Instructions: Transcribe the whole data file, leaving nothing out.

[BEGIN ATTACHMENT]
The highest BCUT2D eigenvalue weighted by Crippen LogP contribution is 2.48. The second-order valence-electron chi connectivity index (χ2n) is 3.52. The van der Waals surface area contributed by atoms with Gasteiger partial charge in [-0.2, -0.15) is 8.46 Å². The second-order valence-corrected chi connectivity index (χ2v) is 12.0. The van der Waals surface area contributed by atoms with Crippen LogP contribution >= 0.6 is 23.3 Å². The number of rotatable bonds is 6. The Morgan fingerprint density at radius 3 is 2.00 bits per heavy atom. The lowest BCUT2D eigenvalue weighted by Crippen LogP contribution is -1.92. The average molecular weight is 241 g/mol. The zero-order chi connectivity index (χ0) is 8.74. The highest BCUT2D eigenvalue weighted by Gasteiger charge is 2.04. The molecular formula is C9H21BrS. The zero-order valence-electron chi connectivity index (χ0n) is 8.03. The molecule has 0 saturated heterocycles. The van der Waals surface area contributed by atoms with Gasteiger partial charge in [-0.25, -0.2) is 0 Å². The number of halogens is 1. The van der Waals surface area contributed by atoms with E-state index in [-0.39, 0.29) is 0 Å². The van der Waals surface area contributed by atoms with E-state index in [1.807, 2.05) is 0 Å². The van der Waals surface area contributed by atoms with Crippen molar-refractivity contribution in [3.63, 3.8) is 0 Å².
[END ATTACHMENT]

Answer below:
The highest BCUT2D eigenvalue weighted by Crippen LogP contribution is 2.48. The second-order valence-electron chi connectivity index (χ2n) is 3.52. The van der Waals surface area contributed by atoms with Gasteiger partial charge in [-0.2, -0.15) is 8.46 Å². The second-order valence-corrected chi connectivity index (χ2v) is 12.0. The van der Waals surface area contributed by atoms with Crippen LogP contribution >= 0.6 is 23.3 Å². The number of rotatable bonds is 6. The Morgan fingerprint density at radius 3 is 2.00 bits per heavy atom. The lowest BCUT2D eigenvalue weighted by Crippen LogP contribution is -1.92. The average molecular weight is 241 g/mol. The zero-order chi connectivity index (χ0) is 8.74. The highest BCUT2D eigenvalue weighted by Gasteiger charge is 2.04. The molecular formula is C9H21BrS. The zero-order valence-electron chi connectivity index (χ0n) is 8.03. The molecule has 0 saturated heterocycles. The van der Waals surface area contributed by atoms with Gasteiger partial charge in [-0.25, -0.2) is 0 Å². The number of halogens is 1. The van der Waals surface area contributed by atoms with E-state index in [-0.39, 0.29) is 0 Å². The van der Waals surface area contributed by atoms with E-state index in [1.807, 2.05) is 0 Å². The van der Waals surface area contributed by atoms with Crippen molar-refractivity contribution in [3.63, 3.8) is 0 Å².